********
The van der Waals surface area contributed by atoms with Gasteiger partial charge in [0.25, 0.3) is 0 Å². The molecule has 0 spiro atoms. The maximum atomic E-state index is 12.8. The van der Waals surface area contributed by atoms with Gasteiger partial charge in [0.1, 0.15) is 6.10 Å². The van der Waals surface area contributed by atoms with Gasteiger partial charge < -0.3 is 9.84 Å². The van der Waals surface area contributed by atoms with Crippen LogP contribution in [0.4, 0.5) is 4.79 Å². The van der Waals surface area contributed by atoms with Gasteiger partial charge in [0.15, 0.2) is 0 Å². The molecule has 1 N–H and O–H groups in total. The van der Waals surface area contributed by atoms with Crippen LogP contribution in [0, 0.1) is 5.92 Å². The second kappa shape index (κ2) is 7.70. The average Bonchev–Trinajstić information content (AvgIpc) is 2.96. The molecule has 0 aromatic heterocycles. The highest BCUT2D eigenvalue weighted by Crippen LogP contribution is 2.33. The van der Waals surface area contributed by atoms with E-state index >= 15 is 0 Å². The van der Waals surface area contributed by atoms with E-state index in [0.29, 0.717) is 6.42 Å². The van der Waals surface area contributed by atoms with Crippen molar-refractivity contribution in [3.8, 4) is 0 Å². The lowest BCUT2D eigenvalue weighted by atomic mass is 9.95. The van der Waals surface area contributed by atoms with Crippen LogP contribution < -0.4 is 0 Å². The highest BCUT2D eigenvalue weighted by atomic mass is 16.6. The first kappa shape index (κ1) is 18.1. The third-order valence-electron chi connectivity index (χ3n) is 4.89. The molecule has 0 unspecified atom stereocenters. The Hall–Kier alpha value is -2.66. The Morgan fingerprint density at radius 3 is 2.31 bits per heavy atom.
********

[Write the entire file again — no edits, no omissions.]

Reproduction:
The van der Waals surface area contributed by atoms with Gasteiger partial charge in [0.25, 0.3) is 0 Å². The molecule has 0 spiro atoms. The maximum atomic E-state index is 12.8. The van der Waals surface area contributed by atoms with Gasteiger partial charge in [0.1, 0.15) is 6.10 Å². The van der Waals surface area contributed by atoms with Gasteiger partial charge < -0.3 is 9.84 Å². The van der Waals surface area contributed by atoms with Crippen LogP contribution in [0.4, 0.5) is 4.79 Å². The van der Waals surface area contributed by atoms with Gasteiger partial charge in [0.15, 0.2) is 0 Å². The molecule has 1 N–H and O–H groups in total. The van der Waals surface area contributed by atoms with Crippen LogP contribution in [0, 0.1) is 5.92 Å². The second kappa shape index (κ2) is 7.70. The average Bonchev–Trinajstić information content (AvgIpc) is 2.96. The molecule has 0 aromatic heterocycles. The highest BCUT2D eigenvalue weighted by Crippen LogP contribution is 2.33. The van der Waals surface area contributed by atoms with E-state index >= 15 is 0 Å². The van der Waals surface area contributed by atoms with E-state index in [0.29, 0.717) is 6.42 Å². The van der Waals surface area contributed by atoms with Crippen molar-refractivity contribution in [3.8, 4) is 0 Å². The lowest BCUT2D eigenvalue weighted by atomic mass is 9.95. The van der Waals surface area contributed by atoms with Crippen LogP contribution < -0.4 is 0 Å². The highest BCUT2D eigenvalue weighted by atomic mass is 16.6. The first kappa shape index (κ1) is 18.1. The third-order valence-electron chi connectivity index (χ3n) is 4.89. The molecule has 0 unspecified atom stereocenters. The Hall–Kier alpha value is -2.66. The Morgan fingerprint density at radius 3 is 2.31 bits per heavy atom.